Missing men

Chief Scout Sir Elliott Belgrave (left) chatting with Chief Commissioner Emeritus Basil Forbes (right) while Chief Commissioner Dr. Nigel Taylor and Chief Justice Sir Marston Gibson look on.
Chief Scout Sir Elliott Belgrave (left) chatting with Chief Commissioner Emeritus Basil Forbes (right) while Chief Commissioner Dr. Nigel Taylor and Chief Justice Sir Marston Gibson look on.

Where are the men?

That’s the question several people asked after seeing the number of female scouters attending yesterday’s Founders’ Day Service at the Wildey Gymnasium.

But that should not cause any alarm said Chief Commissioner Dr, Nigel Taylor in response to what he sees as an age old story.

In an interview with Barbados TODAY, he said he and the hierarchy of the Barbados Boy Scouts’ Association had done everything short of paying men to join.

“The men are simply not coming forward. We have tried. The only thing we have not done is pay them,” he said.

With that being said, Taylor noted that Barbados was one of the few associations which did not have girls.

“The world policy is that there must be a mix but I’m not going to relax that policy. We are seeing an evolution of traits and characteristics that are societal based. Men seems not to coming forward to lead their families hence we have a lot of matrilineal men are not coming forward to take leadership roles in civic and civil organisations like the churches and NGOs.

“Men seem to prefer to sit on the periphery, on the fence, and look in as opposed to stepping in and saying I will make the difference. We have done virtually everything possible the only thing we cannot and will not do is pay them,” he emphasised.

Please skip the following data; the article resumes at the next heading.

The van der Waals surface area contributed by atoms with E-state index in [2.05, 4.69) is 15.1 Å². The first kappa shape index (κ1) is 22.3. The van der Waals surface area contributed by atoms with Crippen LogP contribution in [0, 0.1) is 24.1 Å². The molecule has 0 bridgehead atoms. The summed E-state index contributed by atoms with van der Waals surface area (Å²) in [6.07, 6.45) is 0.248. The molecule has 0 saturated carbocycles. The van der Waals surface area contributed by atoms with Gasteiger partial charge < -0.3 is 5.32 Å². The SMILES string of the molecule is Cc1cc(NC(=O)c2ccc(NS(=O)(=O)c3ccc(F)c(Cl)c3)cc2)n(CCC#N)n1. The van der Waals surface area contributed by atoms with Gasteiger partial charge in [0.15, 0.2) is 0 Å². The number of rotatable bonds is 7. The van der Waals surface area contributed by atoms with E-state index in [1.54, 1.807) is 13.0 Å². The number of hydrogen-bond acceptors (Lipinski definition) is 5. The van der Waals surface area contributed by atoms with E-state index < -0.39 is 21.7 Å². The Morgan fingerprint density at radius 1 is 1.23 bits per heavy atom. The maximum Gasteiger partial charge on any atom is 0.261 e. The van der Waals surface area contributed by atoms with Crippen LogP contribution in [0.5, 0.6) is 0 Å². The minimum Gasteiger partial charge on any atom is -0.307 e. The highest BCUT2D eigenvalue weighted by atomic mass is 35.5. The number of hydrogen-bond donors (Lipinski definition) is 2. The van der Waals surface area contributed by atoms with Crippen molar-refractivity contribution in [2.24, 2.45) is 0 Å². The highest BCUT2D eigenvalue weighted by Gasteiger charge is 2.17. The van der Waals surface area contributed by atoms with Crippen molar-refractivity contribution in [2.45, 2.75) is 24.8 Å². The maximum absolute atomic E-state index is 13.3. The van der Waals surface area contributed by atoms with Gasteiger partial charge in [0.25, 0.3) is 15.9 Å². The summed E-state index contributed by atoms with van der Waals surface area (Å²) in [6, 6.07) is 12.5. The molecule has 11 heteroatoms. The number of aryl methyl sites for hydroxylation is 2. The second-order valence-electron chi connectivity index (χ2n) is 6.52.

The Scout Commissioner noted there was a “good proportion” of men entering their recent training programmes. He said there were some women who stepped down when qualified male leaders joined the group.

“This is commendable. There are some men who are happy to bring the boys make them available to the Barbados Boy Scout Association for the purpose of training and discipline but they themselves are unable,” he added.

Taylor also said that in some instances employers did not give the men who were interested the time required for training.

At yesterday’s service, which was attended by Chief Scout Governor General Sir Elliott Belgrave, Lady Belgrave, Chief Justice Sir Marston Gibson, the Chief Commissioner in his remarks first thanked his dedicated leaders for the superb work they perform with the various sections entrusted to them.

In these times of economic recession, he marveled at the astonishing and creative ways which were found to share the Scouting programme.

He also singled out the parents and thanked them for their trust and support in this national organisation where the boy is “king.” (DS)

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